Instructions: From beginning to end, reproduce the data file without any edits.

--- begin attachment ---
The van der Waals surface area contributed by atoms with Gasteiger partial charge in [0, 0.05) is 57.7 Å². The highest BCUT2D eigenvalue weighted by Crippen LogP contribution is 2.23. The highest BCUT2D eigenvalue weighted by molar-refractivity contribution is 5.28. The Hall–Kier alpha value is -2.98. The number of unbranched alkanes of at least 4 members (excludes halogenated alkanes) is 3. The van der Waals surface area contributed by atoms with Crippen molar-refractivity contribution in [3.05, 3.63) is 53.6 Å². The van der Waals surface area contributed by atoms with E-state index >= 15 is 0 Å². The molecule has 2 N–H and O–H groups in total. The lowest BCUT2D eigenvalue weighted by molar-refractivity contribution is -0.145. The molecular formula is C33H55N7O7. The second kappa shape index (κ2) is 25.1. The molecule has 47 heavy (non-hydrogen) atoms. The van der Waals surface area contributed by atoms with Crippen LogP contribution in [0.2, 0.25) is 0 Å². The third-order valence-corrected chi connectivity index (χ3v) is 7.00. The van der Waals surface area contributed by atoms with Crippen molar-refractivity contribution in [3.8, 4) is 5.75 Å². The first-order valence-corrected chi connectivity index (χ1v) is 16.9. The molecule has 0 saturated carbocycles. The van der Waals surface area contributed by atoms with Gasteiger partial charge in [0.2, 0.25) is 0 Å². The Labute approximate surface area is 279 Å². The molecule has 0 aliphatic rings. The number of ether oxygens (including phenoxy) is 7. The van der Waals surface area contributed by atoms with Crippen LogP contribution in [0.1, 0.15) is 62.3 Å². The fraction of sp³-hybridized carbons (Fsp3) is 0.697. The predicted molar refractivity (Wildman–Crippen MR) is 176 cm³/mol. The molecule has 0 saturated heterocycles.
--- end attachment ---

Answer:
The van der Waals surface area contributed by atoms with Gasteiger partial charge in [0, 0.05) is 57.7 Å². The highest BCUT2D eigenvalue weighted by Crippen LogP contribution is 2.23. The highest BCUT2D eigenvalue weighted by molar-refractivity contribution is 5.28. The Hall–Kier alpha value is -2.98. The number of unbranched alkanes of at least 4 members (excludes halogenated alkanes) is 3. The van der Waals surface area contributed by atoms with Crippen molar-refractivity contribution in [3.05, 3.63) is 53.6 Å². The van der Waals surface area contributed by atoms with E-state index >= 15 is 0 Å². The molecule has 2 N–H and O–H groups in total. The lowest BCUT2D eigenvalue weighted by molar-refractivity contribution is -0.145. The molecular formula is C33H55N7O7. The second kappa shape index (κ2) is 25.1. The molecule has 47 heavy (non-hydrogen) atoms. The van der Waals surface area contributed by atoms with Crippen LogP contribution in [0.2, 0.25) is 0 Å². The third-order valence-corrected chi connectivity index (χ3v) is 7.00. The van der Waals surface area contributed by atoms with Crippen molar-refractivity contribution in [3.8, 4) is 5.75 Å². The first-order valence-corrected chi connectivity index (χ1v) is 16.9. The molecule has 0 saturated carbocycles. The van der Waals surface area contributed by atoms with Gasteiger partial charge in [0.2, 0.25) is 0 Å². The Labute approximate surface area is 279 Å². The molecule has 0 aliphatic rings. The number of ether oxygens (including phenoxy) is 7. The van der Waals surface area contributed by atoms with Crippen LogP contribution in [0.1, 0.15) is 62.3 Å². The fraction of sp³-hybridized carbons (Fsp3) is 0.697. The predicted molar refractivity (Wildman–Crippen MR) is 176 cm³/mol. The molecule has 0 saturated heterocycles.